Ever find yourself in Mong Kok wondering where to grab a bite? Opened just this September, Fo Shui Lo is a quirky Hong Kong-style bing sutt (or old school cha chaan teng) by day, and hot pot joint by night, served only after 6pm. The surroundings also take after the trendy retro style reminiscent of a 60s Hong Kong cinema house. The satay beef broth is particularly popular (and as we hear, so are the satay beef noodles during the day). At the moment, only sets are offered; priced at HK$308 each, they come with a chicken pot to start, hand-sliced local beef and Iberico pork, assorted seafood, meat- and fish-balls, and a traditional dessert for a sweet ending. A new addition to the menu is goji berry noodles, great for those looking for a healthy way to round out the meal.
Fo Shui Lo, 1/F, Legend Court, 33 Yin Chong Street, Mong Kok, Hong Kong, +852 2663 1087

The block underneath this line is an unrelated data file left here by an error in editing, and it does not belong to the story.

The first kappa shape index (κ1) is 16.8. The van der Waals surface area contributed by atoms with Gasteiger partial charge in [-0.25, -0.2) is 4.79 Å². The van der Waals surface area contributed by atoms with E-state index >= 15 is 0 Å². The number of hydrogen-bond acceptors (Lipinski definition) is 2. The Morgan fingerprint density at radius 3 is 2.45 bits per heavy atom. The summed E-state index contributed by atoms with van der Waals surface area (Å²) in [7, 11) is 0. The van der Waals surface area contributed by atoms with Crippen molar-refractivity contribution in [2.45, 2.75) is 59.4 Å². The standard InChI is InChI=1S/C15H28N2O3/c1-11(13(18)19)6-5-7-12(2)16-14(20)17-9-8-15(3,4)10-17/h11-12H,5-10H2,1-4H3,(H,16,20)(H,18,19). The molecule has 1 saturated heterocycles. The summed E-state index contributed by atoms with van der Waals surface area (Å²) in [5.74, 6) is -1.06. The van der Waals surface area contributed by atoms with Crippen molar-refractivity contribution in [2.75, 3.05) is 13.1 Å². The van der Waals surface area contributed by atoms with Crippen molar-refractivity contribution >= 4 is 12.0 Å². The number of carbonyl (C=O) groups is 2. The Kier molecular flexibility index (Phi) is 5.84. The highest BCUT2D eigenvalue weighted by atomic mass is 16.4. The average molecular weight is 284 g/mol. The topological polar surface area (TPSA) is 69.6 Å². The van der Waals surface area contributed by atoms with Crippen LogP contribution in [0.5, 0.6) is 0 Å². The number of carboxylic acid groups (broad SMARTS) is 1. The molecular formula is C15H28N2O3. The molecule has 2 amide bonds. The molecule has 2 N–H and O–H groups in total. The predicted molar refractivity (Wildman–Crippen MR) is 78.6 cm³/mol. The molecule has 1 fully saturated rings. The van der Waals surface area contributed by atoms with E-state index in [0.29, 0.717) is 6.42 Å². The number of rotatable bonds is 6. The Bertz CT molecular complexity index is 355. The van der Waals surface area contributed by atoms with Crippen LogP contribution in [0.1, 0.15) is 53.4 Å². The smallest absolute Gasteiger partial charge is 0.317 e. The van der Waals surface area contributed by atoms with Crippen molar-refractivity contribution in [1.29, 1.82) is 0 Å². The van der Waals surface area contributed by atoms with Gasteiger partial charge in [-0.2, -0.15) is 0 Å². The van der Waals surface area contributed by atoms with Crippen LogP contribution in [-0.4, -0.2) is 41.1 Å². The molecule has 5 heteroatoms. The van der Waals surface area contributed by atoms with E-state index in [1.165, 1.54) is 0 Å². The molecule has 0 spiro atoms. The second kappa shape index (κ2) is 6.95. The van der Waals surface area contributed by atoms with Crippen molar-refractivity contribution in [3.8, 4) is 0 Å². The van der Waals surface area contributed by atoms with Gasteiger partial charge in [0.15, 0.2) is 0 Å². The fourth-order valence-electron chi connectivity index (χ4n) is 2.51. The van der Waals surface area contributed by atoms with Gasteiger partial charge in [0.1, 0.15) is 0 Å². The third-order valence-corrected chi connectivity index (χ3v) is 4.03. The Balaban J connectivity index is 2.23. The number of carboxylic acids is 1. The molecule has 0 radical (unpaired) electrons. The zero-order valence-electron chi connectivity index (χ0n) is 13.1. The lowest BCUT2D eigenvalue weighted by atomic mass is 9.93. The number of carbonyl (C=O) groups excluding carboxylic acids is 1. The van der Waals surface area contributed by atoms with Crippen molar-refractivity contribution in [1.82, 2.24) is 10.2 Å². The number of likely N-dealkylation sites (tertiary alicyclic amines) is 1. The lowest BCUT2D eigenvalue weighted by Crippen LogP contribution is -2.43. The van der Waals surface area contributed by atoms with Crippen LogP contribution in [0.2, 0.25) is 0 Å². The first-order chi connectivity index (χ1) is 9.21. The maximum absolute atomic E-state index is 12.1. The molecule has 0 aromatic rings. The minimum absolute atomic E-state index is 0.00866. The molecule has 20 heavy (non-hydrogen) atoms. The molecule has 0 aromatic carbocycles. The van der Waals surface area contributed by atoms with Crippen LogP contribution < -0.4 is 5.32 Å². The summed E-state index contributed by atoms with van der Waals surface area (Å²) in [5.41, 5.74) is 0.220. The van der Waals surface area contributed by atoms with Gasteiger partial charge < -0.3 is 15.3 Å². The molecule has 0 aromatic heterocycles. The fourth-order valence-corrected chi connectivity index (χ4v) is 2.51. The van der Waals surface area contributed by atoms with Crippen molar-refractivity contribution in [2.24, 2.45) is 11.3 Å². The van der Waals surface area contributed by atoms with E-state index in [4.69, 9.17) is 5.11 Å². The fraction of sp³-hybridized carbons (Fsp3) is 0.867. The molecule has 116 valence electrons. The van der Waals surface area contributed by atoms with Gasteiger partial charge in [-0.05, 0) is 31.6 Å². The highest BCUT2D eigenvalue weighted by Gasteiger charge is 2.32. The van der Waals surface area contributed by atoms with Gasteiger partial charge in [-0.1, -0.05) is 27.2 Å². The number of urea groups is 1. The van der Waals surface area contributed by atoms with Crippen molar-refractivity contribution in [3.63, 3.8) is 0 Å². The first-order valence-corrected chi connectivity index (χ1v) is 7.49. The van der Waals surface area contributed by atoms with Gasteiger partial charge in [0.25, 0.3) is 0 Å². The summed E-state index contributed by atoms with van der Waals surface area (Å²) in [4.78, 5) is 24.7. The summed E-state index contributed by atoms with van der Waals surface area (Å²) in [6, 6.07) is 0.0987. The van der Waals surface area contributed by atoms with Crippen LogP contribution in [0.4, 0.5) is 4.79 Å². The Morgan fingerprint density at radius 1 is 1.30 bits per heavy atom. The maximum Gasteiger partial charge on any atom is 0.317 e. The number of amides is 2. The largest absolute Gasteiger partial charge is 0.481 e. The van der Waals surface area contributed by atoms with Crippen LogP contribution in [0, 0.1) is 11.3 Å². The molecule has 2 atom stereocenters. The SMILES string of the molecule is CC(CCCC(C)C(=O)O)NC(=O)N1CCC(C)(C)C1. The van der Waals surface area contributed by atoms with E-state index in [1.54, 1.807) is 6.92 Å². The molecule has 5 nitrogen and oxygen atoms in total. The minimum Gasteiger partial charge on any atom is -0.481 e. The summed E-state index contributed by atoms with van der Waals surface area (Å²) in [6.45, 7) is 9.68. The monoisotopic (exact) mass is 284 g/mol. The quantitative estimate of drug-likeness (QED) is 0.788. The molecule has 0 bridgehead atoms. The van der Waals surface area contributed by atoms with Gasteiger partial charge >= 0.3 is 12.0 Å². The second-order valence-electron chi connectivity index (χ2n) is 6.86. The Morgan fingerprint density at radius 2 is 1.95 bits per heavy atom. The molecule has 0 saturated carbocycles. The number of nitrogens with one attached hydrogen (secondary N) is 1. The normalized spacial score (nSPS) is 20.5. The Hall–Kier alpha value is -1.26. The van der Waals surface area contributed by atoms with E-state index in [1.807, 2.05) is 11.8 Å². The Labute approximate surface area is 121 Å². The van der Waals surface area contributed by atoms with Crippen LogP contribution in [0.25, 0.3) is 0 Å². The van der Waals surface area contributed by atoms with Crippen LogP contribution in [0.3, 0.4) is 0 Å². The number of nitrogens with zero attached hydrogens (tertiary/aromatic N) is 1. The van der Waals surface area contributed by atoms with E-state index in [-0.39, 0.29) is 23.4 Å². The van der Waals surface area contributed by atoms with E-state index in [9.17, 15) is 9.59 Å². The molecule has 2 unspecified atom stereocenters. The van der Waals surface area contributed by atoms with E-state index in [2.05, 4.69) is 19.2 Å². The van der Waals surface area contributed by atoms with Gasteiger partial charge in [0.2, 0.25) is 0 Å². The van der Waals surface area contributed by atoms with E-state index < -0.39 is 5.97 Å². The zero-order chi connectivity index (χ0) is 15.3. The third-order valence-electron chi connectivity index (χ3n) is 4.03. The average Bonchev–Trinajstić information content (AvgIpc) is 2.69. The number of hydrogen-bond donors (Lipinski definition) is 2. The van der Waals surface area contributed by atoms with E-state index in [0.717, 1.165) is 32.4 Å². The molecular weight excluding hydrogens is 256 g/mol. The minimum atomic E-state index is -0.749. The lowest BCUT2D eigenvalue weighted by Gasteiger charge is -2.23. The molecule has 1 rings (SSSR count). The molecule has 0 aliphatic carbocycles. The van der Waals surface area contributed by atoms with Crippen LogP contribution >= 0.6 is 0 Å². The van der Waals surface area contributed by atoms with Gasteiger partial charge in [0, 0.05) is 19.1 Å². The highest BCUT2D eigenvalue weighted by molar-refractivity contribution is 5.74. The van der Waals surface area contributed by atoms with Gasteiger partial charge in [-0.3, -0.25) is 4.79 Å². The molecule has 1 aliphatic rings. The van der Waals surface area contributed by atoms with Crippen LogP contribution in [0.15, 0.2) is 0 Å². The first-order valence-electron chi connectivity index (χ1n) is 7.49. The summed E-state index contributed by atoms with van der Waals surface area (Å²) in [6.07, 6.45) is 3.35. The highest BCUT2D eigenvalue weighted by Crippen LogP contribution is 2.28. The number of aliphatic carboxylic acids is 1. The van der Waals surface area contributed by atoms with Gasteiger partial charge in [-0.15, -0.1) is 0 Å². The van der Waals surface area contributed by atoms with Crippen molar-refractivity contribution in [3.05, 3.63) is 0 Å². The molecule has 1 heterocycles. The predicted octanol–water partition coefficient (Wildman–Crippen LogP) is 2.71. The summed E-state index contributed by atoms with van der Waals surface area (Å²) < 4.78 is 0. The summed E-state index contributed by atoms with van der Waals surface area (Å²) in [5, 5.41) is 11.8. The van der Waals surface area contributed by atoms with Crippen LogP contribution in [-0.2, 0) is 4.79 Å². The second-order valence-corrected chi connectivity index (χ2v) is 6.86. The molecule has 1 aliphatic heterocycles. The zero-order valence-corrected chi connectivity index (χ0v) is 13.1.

…And if you’re really looking to throw your hotpot compatriots for a loop, why not try Italian hotpot? No longer does the western counterpart to hotpot have to be cheese fondue. Beloved for their fresh pastas and pizzas, Linguini Fini takes fusion food to the next level by serving a hotpot set complete with its famed meatballs, fresh meats and organic veggies, noodles, and seafood. The creative hotpot is available in three types of broth: a tomato ‘gravy’ (created from chef Vinny Lauria’s mother’s red sauce recipe); a spicy clam broth, and an Italian wedding soup.
Linguini Fini, 49 Elgin Street, SoHo, Central, Hong Kong, +852 2387 6338